The leader Quelali of the UMSA received Bs 600,000 for a trip to Cuba, biosecurity and elections –

The leader Quelali of the UMSA received Bs 600,000 for a trip to Cuba, biosecurity and elections –

Quelali has been a university student for 20 years and is in his third term as leader, after the FUL elections.

Álvaro Quelali (left) with a black jacket and Max Mendoza with a red jacket Photo: Facebook.

Source: ANF

The executive secretary of the Local University Federation (FUL) of the Universidad Mayor de San Andrés (UMSA) of La Paz, Álvaro Quelali, received Bs 681,000 in his six years as leader for a trip of 10 people to Cuba, to buy biosafety equipment and hold the 2021 student elections; They denounce an alleged mismanagement of the funds that come from the Direct Tax on Hydrocarbons (IDH).

“It is disbursement for trips to Cuba, he has taken out for 10 students (who) have not even gone to UMSA, they are outsiders (who) do not have tuition, only two students should have gone and 10 have gone. They are 200,000 Bolivians, it was five years ago, when he was a leader of the FUL; those resolutions will be shown to you. We ask for accountability, they are (resources) of all students,” said UMSA student Kely Apaza, who presented disbursement authorization documents to the ANF.

Several disbursement documents are signed by the rector Oscar Heredia, who chairs the Honorable University Council. Apaza accused the student authority of “undermining” the alleged mismanagement of Quelali.

The FUL executive assumed his third three-year term. Apaza denounced that in the university elections of November 2021 there was a fraud, since after knowing the result that favored another block, at night, the figures varied and Quelali won; then, the questioned leader of the University Confederation of Bolivia (CUB), Max Mendoza endorsed the controversial victory with a letter of recognition.

Quelali also received airfare and per diem of $57 per day for five days in Cuba, where he attended an international congress. For the activity, a resolution was passed in February 2020.

“Authorize the Financial Administrative Directorate, as an exception, to proceed with the payment of per diems corresponding to February 15, as it is a Saturday and a non-working day, since it responds to the travel itinerary,” reports part of the document.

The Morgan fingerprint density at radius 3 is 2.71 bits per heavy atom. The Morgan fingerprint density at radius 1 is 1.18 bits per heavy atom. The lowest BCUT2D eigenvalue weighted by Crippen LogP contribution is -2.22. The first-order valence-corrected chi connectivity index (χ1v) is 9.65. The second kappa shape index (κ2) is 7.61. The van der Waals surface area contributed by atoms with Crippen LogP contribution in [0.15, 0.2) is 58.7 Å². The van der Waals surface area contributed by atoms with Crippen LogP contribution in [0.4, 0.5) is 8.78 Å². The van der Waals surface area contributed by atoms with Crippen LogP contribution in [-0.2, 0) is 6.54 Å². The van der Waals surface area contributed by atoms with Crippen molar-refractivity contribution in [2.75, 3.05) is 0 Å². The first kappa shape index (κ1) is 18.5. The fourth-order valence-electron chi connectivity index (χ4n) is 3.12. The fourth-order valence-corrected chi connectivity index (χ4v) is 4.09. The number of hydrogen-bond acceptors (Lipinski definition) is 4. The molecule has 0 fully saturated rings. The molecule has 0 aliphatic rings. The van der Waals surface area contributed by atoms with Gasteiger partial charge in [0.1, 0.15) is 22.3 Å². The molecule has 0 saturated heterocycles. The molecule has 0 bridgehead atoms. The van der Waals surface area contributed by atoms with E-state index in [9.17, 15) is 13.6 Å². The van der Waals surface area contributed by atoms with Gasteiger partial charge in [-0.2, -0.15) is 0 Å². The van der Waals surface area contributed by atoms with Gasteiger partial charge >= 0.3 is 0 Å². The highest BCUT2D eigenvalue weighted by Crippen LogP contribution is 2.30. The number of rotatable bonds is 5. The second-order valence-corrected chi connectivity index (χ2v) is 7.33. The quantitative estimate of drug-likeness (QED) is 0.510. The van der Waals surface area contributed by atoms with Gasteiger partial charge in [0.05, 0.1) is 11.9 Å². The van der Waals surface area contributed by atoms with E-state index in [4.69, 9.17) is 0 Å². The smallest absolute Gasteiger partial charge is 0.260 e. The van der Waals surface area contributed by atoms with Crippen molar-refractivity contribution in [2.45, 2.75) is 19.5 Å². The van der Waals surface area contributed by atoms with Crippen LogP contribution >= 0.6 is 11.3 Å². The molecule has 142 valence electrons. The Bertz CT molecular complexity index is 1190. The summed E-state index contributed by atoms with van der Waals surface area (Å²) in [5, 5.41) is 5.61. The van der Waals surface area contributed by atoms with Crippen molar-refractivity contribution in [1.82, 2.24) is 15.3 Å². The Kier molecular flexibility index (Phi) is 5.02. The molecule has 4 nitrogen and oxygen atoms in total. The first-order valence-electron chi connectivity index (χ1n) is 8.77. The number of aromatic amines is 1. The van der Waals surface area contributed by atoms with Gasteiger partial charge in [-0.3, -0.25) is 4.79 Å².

Quelali is a student at UMSA, she began her university career in 2002 and studied Mathematics and then acquired a degree in Systems Engineering. According to Apaza, the FUL executive prefers to remain in the university to benefit from public money and in complicity with Mendoza.

The third case of corruption revealed by Apaza has to do with the authorization of Bs 200,000 to equip the UMSA faculties with biosafety supplies. “But to date they have not put an alcohol gel,” said the student.

“APPROVE the project «INTERNAL HEALTH BIOSECURITY EQUIPMENT» presented by the Local University Federation, with a budget of up to Bs200,000.- with resources from the Direct Tax on Hydrocarbons – IDH, from the refund established in Law No. 1307, whose document is attached as background to this Resolution”, the document refers.

The third case of alleged corruption of Quelali is about 281,000 Bolivians who applied for the electoral committee, which organized the FUL elections in 2021. “The committee said that it was going to spend more money and they have given it more money and they have made a outright fraud, we demand an audit; It has been followed for more than half a year and there is no audit, ”he said.

According to the resolution for the money required in the elections, the first disbursement was for 150,000 bolivianos, in the name of the president of the Electoral Committee, Juan Pablo Tapia. Then the same group demanded an additional amount of money.

Among other cases observed, Apaza explained that three years ago, Quelali requested Bs 50,000 to reward 200 students. “But they gave them a lunch of 10 bolivianos, that’s why they are using the name of the students.”

They also authorized Bs 50,000 for a trip to Tarija in April of this year, where there was to be a congress, but the Tarija students clarified that it was not a counselor activity, “they just went for a walk.”


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